Let me start by saying that I am NOT a nutritionist. I am NOT a personal trainer. I formulated this plan based on intensive research into existing plans and what I thought I could do. You should not do this if you have any health problems, if you haven't seen your doctor, or if you are looking at this as a long term solution. This is the plan that I am following to jump start my weight loss. Seriously, I'm just telling you what is working for me -- I made up this "diet" to fit my goals.
Over the past 18 months or so, I have resorted to my old slovenly ways of vegging out in front of the TV with my laptop, eating junk food, Facebooking, and just being a general couch potato. It has been awesome. At least is was, until I realized that my preferred wardrobe of yoga pants and t-shirts were the only things that still fit me.
I have turned 'lazy' into an art form. I only exerted enough energy to do the minimum -- move from the bed to the couch, stand to make dinner, go outside to get the mail or to walk to the car, clean a bathroom or do some laundry. I was practically immobile.
A couple of weeks ago, I got on the scale and I was mortified at the number that popped up. I stood in my bathroom, where one whole wall is a mirror, looked at my naked body and I was disgusted with myself. My husband felt the same way about his body and the number that the scale told him. So I began researching. My husband really wanted to do Nutrisystem. A guy at his plant lost over 100 pounds on Nutrisystem and kept it off for more than a year. I was intrigued, so I started researching.
Nutrisystem's plan was fairly simple -- high protein, low carb, low calorie and they sent you all of your meals that you supplemented with fresh fruits and vegetables. It was nutritionally sound. It sounded super easy to follow. But it was expensive. REALLY expensive. For my husband and I to both do their plan, it would cost over $500 a month -- and that was on "automatic re-order" where they took the money out of our account and sent the food every month. This was a problem. I don't know about everyone else, but for us, since we don't do credit cards, this money would come straight out of our checking account. We NEVER have an extra $500 in our account, and definitely not for them to withdraw at their convenience. And if we did the same plan, month to month, it was $400 EACH.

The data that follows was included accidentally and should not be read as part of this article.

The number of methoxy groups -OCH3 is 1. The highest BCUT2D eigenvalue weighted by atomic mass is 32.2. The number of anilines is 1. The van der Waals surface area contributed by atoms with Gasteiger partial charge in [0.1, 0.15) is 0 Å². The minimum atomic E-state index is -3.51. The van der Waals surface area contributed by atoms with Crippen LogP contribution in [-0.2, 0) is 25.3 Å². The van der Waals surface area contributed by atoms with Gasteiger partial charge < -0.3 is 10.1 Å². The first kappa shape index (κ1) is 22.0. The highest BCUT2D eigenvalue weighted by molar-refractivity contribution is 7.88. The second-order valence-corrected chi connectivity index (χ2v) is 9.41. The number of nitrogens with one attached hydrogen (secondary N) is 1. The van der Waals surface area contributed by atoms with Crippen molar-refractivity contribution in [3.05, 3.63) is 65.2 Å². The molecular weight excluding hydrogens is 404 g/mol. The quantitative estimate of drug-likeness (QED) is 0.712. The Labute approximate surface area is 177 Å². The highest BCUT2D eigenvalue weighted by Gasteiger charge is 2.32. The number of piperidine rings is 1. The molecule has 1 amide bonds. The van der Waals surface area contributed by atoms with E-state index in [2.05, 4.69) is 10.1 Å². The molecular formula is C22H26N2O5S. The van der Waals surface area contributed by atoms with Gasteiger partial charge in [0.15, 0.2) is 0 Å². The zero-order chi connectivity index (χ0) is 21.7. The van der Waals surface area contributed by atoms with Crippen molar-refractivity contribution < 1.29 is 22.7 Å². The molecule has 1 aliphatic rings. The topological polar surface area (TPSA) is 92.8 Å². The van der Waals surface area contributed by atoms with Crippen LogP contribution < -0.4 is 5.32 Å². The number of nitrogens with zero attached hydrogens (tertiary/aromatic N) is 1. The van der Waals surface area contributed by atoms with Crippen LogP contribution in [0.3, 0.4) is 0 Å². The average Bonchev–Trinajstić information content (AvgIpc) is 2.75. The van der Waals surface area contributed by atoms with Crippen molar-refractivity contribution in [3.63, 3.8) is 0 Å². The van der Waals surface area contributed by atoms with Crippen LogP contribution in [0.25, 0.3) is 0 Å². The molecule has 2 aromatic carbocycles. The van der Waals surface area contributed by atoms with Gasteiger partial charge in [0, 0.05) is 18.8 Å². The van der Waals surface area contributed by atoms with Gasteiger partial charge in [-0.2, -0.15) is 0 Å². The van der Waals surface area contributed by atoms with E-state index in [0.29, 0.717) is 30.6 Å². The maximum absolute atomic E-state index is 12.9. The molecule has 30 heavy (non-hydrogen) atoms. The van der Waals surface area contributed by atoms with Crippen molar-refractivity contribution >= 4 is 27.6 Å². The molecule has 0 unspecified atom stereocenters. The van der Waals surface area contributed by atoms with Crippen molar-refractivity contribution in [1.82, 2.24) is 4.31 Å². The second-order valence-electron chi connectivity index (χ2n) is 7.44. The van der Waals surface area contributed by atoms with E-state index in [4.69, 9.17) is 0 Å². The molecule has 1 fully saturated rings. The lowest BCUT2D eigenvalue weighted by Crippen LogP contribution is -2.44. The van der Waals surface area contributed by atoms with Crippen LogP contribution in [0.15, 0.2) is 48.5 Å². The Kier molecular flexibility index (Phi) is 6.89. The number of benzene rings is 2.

So Nutrisystem was out of the question, regardless of how awesome their plan was.
But, I thought about it, and I KNEW what the Nutrisystem plan basically was. I did not know the specific nutritional information on their meals, but an exhaustive Google search revealed some guidelines. I was going to do a "Do-it-Yourself Nutrisystem Type Plan." This is what it boils down to:
2 Protein shakes (or bars) -- 200 calories or less, 6 grams of fat or less, 10 grams of protein or more
2 Frozen meals -- 300 calories or less, 9 grams of fat or less, 10 grams of protein or more
4-5 servings of fresh or frozen vegetables (in addition to what is in the frozen meals)
1-2 servings of fresh fruits
Minimal, low-fat, condiments
Plenty of water (64-80 ounces a day)
**I upped the limits on the frozen meal's calories for my husband and gave him an extra protein shake a day -- he's a man, he out-weighs me by at least 50 pounds, and if he got too hungry, he'd quit.
The beauty of this was that I had no "brand" limitations. I bought what was on sale. I bought some Special K shakes and bars, some Slim-fast shakes, and some Atkins shakes (different sales at different stores). I also found some protein powder on sale that I could put with these great Yoplait Smoothies that I already had -- that would raise the protein level without raising the calories above the accepted level and these smoothies count as a shake and a fruit. I went to the frozen food section and found that these guidelines are super easy to follow. I also bought what was on sale -- Weight Watcher meals, Healthy Choice meals, and Lean Cuisine meals -- it didn't matter as long as they were things that we would eat and stayed within the guidelines. (I also took note of the sodium content -- salt is necessary for frozen foods, but too much of it can cause you to retain water and derail your weight loss.) Then I got some fresh spinach, lettuce, tomatoes, zucchini, broccoli, apples, oranges, bananas, etc. I also bought some raw almonds. Almonds are high in protein and are an awesome way to curb cravings with just a few nuts.
So, if I had done the Nutrisystem plan on the auto order system, it would have come out to roughly $120 a week for my husband and I. My DIY version was less than $100 per week and I had the freedom to choose what I wanted week to week and did not have to worry about the money all being in the account.
But I was still skeptical.